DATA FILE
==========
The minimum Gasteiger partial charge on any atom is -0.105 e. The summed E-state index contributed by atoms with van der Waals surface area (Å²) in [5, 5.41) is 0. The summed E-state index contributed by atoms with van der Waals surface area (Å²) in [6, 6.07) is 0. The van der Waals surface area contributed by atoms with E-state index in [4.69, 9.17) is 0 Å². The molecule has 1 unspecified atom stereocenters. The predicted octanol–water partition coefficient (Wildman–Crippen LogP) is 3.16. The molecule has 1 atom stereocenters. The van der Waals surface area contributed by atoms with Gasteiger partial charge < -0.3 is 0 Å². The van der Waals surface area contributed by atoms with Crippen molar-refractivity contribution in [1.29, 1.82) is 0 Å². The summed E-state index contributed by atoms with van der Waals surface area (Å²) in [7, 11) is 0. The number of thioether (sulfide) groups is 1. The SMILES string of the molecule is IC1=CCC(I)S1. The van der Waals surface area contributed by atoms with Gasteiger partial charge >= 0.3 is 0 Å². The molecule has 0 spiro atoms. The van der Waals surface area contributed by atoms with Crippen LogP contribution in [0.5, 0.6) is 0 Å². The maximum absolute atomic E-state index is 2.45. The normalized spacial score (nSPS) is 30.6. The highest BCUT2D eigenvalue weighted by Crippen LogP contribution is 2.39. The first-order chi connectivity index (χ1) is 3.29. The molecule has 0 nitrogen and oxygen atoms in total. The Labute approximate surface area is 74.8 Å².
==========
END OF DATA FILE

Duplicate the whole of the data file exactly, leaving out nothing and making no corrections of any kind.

The minimum Gasteiger partial charge on any atom is -0.105 e. The summed E-state index contributed by atoms with van der Waals surface area (Å²) in [5, 5.41) is 0. The summed E-state index contributed by atoms with van der Waals surface area (Å²) in [6, 6.07) is 0. The van der Waals surface area contributed by atoms with E-state index in [4.69, 9.17) is 0 Å². The molecule has 1 unspecified atom stereocenters. The predicted octanol–water partition coefficient (Wildman–Crippen LogP) is 3.16. The molecule has 1 atom stereocenters. The van der Waals surface area contributed by atoms with Gasteiger partial charge < -0.3 is 0 Å². The van der Waals surface area contributed by atoms with Crippen molar-refractivity contribution in [1.29, 1.82) is 0 Å². The summed E-state index contributed by atoms with van der Waals surface area (Å²) in [7, 11) is 0. The number of thioether (sulfide) groups is 1. The SMILES string of the molecule is IC1=CCC(I)S1. The van der Waals surface area contributed by atoms with Gasteiger partial charge >= 0.3 is 0 Å². The molecule has 0 spiro atoms. The van der Waals surface area contributed by atoms with Crippen LogP contribution in [0.5, 0.6) is 0 Å². The maximum absolute atomic E-state index is 2.45. The normalized spacial score (nSPS) is 30.6. The highest BCUT2D eigenvalue weighted by Crippen LogP contribution is 2.39. The first-order chi connectivity index (χ1) is 3.29. The molecule has 0 nitrogen and oxygen atoms in total. The Labute approximate surface area is 74.8 Å².